Come celebrate 100 years of the Iditarod
The Iditarod National Historic Trail, a symbol of frontier travel, turned 100 in 2013. While the Iditarod Trail is best known for the sled dog race that runs along this rugged trail each year in March, the 2,300-mile trail network from Seward to Nome is so much more than that. It can be hiked, biked or seen from the air on a spectacular flightseeing trip.
The trail was made famous when a diphtheria epidemic struck Nome in 1925. The city’s port was iced in and inaccessible, so the only way to get life-saving serum to residents was a brave dog-mushing relay over thousands of unforgiving miles. It was one of the last great moments for dog mushing in Alaska, as airplanes and snowmobiles soon replaced dog teams as the primary way to travel through rural Alaska. The Iditarod Trail Sled Dog Race commemorates this serum run and keeps the tradition of dog mushing alive.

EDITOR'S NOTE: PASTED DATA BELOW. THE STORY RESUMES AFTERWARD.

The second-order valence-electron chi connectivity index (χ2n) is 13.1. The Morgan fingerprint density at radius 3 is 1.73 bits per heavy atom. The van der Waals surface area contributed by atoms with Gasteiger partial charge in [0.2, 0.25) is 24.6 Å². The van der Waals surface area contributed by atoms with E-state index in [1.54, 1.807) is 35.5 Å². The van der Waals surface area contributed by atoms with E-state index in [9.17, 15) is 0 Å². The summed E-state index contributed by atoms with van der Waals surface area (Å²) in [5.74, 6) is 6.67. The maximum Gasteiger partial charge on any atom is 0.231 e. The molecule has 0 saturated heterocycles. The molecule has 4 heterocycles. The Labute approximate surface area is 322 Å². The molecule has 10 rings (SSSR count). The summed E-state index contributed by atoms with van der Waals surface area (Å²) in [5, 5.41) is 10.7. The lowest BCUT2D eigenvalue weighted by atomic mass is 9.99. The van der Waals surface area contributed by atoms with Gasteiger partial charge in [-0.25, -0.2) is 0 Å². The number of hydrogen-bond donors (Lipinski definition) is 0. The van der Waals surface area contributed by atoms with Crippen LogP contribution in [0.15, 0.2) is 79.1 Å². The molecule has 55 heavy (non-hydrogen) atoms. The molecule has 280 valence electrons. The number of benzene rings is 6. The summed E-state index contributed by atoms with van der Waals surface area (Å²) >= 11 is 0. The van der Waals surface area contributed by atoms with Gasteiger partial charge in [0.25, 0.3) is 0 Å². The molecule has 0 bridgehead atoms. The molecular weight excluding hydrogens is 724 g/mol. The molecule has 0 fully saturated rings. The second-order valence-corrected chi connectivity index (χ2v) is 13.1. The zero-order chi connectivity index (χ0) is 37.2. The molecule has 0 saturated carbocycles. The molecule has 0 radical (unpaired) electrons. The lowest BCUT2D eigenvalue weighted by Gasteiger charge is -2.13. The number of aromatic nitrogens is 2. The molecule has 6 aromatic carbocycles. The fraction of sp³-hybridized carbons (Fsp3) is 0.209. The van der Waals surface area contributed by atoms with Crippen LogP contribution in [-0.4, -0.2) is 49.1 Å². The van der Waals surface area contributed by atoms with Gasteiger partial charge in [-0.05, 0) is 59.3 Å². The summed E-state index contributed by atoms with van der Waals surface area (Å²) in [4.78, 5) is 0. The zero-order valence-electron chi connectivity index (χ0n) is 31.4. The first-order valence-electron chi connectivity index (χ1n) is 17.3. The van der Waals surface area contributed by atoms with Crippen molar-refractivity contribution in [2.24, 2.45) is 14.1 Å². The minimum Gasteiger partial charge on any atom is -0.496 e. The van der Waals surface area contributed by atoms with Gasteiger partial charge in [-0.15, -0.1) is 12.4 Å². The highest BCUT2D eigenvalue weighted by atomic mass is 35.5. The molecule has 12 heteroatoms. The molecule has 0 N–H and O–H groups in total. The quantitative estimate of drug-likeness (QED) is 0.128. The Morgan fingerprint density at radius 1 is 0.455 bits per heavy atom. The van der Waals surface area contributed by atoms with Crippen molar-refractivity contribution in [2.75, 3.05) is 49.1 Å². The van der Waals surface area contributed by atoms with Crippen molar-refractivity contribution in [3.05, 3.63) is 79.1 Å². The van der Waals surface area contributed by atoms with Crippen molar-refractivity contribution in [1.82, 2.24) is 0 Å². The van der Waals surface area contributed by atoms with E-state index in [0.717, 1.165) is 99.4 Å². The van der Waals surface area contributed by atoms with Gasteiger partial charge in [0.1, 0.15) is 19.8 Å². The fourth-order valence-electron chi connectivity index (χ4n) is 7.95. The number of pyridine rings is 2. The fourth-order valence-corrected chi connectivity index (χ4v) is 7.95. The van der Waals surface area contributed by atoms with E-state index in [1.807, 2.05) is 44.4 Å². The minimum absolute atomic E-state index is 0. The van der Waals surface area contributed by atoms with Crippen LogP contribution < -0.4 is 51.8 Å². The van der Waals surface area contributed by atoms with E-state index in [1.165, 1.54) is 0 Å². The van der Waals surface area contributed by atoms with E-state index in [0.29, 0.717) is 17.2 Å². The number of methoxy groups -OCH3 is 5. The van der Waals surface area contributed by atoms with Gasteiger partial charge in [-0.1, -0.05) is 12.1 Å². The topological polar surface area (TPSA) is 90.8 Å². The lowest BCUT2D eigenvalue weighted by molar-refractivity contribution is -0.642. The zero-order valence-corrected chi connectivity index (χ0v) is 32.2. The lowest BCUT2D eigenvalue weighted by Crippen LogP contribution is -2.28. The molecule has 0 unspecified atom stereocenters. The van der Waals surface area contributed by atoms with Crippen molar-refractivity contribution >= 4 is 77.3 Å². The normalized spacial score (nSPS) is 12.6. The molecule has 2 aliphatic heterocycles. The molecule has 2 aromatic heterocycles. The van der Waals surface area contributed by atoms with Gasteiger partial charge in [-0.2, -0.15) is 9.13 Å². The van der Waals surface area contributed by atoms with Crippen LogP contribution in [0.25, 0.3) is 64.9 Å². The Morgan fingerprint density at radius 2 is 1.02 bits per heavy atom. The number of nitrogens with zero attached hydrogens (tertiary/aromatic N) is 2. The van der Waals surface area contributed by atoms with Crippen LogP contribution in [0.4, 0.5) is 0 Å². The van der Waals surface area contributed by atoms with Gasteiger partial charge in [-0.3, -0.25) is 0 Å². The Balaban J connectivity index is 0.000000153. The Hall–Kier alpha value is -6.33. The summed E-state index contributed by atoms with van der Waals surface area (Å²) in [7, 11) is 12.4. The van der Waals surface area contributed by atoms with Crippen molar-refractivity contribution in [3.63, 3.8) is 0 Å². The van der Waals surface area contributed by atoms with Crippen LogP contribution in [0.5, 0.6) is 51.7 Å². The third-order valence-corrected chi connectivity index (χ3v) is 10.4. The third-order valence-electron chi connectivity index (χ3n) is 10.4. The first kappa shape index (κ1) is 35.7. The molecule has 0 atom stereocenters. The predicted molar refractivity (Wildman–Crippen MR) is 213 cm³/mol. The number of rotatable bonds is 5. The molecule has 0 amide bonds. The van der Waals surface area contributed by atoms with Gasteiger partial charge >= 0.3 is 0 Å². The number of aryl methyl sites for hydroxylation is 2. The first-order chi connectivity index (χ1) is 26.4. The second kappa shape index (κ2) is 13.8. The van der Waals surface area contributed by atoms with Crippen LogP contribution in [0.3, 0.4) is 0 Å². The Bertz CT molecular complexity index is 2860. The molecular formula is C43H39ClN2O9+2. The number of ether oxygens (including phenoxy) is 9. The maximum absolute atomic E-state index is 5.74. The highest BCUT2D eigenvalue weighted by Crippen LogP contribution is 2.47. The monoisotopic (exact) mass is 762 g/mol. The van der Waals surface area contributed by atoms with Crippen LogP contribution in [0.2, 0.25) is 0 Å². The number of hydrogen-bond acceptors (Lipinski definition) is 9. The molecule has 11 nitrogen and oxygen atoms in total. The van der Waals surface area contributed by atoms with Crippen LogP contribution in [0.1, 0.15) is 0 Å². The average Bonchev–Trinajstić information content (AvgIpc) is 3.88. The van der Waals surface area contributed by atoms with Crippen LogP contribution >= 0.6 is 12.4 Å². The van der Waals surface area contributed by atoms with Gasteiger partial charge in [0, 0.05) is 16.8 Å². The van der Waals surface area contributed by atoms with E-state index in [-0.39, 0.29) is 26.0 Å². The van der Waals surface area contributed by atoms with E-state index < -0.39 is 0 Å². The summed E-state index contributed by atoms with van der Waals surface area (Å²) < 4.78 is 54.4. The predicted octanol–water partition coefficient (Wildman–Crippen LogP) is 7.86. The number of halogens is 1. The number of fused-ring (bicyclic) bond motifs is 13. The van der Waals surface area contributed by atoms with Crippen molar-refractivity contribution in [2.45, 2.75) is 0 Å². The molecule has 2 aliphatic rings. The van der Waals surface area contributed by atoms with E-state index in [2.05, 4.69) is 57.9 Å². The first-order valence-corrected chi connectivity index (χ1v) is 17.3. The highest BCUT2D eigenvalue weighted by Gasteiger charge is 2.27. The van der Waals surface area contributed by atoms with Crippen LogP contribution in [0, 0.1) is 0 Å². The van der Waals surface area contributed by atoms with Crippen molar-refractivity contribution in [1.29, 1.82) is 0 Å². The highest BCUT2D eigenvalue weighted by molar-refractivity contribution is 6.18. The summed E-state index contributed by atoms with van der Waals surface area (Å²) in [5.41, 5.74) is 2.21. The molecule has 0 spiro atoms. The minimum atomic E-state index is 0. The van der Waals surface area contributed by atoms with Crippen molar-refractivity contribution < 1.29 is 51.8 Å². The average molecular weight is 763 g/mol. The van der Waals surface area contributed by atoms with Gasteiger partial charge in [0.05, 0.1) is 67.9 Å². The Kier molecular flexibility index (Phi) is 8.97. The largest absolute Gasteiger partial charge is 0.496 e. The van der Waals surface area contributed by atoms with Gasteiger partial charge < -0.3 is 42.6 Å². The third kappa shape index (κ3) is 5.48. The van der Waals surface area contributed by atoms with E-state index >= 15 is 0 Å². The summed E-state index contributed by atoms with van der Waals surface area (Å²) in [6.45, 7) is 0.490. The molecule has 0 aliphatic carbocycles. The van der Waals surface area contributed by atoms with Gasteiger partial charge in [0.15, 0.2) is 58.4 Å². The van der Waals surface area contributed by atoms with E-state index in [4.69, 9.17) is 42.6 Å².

Come dog mushing in Alaska any time of year
Find out more about the Iditarod.